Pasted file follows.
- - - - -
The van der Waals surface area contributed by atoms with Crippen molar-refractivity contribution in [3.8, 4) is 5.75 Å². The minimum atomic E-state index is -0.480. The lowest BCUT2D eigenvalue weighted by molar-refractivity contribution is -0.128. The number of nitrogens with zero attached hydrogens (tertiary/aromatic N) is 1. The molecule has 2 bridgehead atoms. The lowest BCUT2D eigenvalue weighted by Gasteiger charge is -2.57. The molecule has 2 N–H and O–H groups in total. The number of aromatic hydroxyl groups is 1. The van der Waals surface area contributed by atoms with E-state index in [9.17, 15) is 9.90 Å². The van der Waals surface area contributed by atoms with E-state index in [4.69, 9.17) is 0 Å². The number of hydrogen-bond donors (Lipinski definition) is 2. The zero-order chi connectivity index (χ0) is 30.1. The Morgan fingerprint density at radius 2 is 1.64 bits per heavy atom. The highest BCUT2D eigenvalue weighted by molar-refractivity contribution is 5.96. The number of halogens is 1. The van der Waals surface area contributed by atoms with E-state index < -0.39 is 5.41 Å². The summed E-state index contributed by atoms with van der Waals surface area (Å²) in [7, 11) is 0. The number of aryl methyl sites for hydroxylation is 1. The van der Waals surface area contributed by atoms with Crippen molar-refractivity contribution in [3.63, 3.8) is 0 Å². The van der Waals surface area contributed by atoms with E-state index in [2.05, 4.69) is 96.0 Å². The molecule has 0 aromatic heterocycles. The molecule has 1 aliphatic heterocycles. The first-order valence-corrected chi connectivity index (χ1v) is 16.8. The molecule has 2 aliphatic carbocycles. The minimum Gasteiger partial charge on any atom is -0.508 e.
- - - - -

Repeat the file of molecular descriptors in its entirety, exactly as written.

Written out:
The van der Waals surface area contributed by atoms with Crippen molar-refractivity contribution in [3.8, 4) is 5.75 Å². The minimum atomic E-state index is -0.480. The lowest BCUT2D eigenvalue weighted by molar-refractivity contribution is -0.128. The number of nitrogens with zero attached hydrogens (tertiary/aromatic N) is 1. The molecule has 2 bridgehead atoms. The lowest BCUT2D eigenvalue weighted by Gasteiger charge is -2.57. The molecule has 2 N–H and O–H groups in total. The number of aromatic hydroxyl groups is 1. The van der Waals surface area contributed by atoms with E-state index in [9.17, 15) is 9.90 Å². The van der Waals surface area contributed by atoms with E-state index in [4.69, 9.17) is 0 Å². The number of hydrogen-bond donors (Lipinski definition) is 2. The zero-order chi connectivity index (χ0) is 30.1. The Morgan fingerprint density at radius 2 is 1.64 bits per heavy atom. The highest BCUT2D eigenvalue weighted by molar-refractivity contribution is 5.96. The number of halogens is 1. The van der Waals surface area contributed by atoms with E-state index < -0.39 is 5.41 Å². The summed E-state index contributed by atoms with van der Waals surface area (Å²) in [7, 11) is 0. The number of aryl methyl sites for hydroxylation is 1. The van der Waals surface area contributed by atoms with Crippen molar-refractivity contribution in [3.63, 3.8) is 0 Å². The van der Waals surface area contributed by atoms with E-state index in [2.05, 4.69) is 96.0 Å². The molecule has 0 aromatic heterocycles. The molecule has 1 aliphatic heterocycles. The first-order valence-corrected chi connectivity index (χ1v) is 16.8. The molecule has 2 aliphatic carbocycles. The minimum Gasteiger partial charge on any atom is -0.508 e.